I think most System Admins have a USB thumb-drive with a bunch of tools that may be needed to diagnose any problems that might come to their network or their own computer. (Or is it just me?) I plan to go over what tools I use in more detail at a later time, but for this post I wanted to focus on the Linux tools that I have on my thumb-drive to help me in my day to day operations. I don’t list these in any particular order, just the order they are on my thumb drive:
GParted Live is a Linux distribution that runs “live” from your thumb-drive or CD. From within the program you can do many things like resize, create, check and delete partitions. I’ve used this mostly to check or resize partitions but for your everyday drive maintenance.
Knoppix is a full live Linux distribution, one thing I like about it, is that it’s has a user friendly GUI interface that allows you to mount drives and copy data easily. It’s really a full version of Linux and has such applications as OpenOffice, Gimp, Konqueror, FireFox, Apache, PHP, MySQL and hundreds of other quality open source programs, so it’s really an all in one without having to install it on your hard-drive.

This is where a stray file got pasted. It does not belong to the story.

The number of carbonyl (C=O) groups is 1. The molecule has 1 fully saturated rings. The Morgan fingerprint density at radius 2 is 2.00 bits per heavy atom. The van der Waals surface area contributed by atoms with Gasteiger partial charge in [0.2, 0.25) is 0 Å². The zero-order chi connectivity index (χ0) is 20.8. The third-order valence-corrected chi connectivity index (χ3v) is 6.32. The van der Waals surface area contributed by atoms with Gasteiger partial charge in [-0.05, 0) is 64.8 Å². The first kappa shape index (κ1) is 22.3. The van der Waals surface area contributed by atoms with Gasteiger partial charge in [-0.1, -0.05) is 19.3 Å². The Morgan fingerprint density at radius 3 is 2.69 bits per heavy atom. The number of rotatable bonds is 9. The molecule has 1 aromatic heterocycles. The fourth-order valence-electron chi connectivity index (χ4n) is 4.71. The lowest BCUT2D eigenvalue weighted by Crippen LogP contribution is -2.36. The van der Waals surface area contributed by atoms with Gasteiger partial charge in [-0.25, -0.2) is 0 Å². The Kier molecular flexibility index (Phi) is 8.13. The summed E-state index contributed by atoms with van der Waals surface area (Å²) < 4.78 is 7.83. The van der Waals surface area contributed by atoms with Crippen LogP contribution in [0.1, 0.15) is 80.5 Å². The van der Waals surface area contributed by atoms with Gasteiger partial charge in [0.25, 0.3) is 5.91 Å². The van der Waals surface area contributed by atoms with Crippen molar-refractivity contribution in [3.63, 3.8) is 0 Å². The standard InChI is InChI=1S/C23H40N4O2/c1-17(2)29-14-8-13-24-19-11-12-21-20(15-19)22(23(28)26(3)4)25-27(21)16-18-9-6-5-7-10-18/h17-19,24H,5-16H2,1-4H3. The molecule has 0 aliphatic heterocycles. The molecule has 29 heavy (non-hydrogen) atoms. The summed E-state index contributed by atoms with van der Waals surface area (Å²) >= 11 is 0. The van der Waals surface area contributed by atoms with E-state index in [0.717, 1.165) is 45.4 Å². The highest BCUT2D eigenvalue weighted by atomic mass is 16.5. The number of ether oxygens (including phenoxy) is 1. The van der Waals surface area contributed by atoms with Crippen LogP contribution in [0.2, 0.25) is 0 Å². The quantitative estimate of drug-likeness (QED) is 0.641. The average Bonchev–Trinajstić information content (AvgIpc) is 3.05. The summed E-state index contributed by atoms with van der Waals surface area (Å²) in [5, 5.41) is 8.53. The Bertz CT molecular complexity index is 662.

Trinity Rescue Kit
Trinity Rescue Kit is an all in one Linux tool. It does easily reset windows passwords, full access to mounted NTFS drives, run a samba file server (so you can copy data to another server), recovery deleted files with utilities and procedures, recovery of lost partitions, and so much more. Those were just the ways that I’ve personally used the software, great program. Though you might want to re-look at some Linux commands prior to using this product.
Offers numerous tools to handle tasks like partition management, file recovery, hard disk testing, ftp, and disk formatting. It does offers an easy-to-use GUI which tends to put it higher up on my list, because sometimes looking at a GUI is easier than looking at and remember commands.
Ubuntu Rescue Remix
Like most excellent live Linux CD tools for Non-Linux users, it includes an outstanding GUI that can help you handle tasks. You can recover and rescue Mac files/file systems, recover data from nonstandard external drives, recover deleted files, and more.
These aren’t the only tools, or even the best tool for your enviroment these are just suggestions that have helped me along my career. Now there are some good products that cost money to use, more recently I’ve come across SpinRite which is a good program, but the Linux tools are open source and free (though I highly suggest that you donate if you download).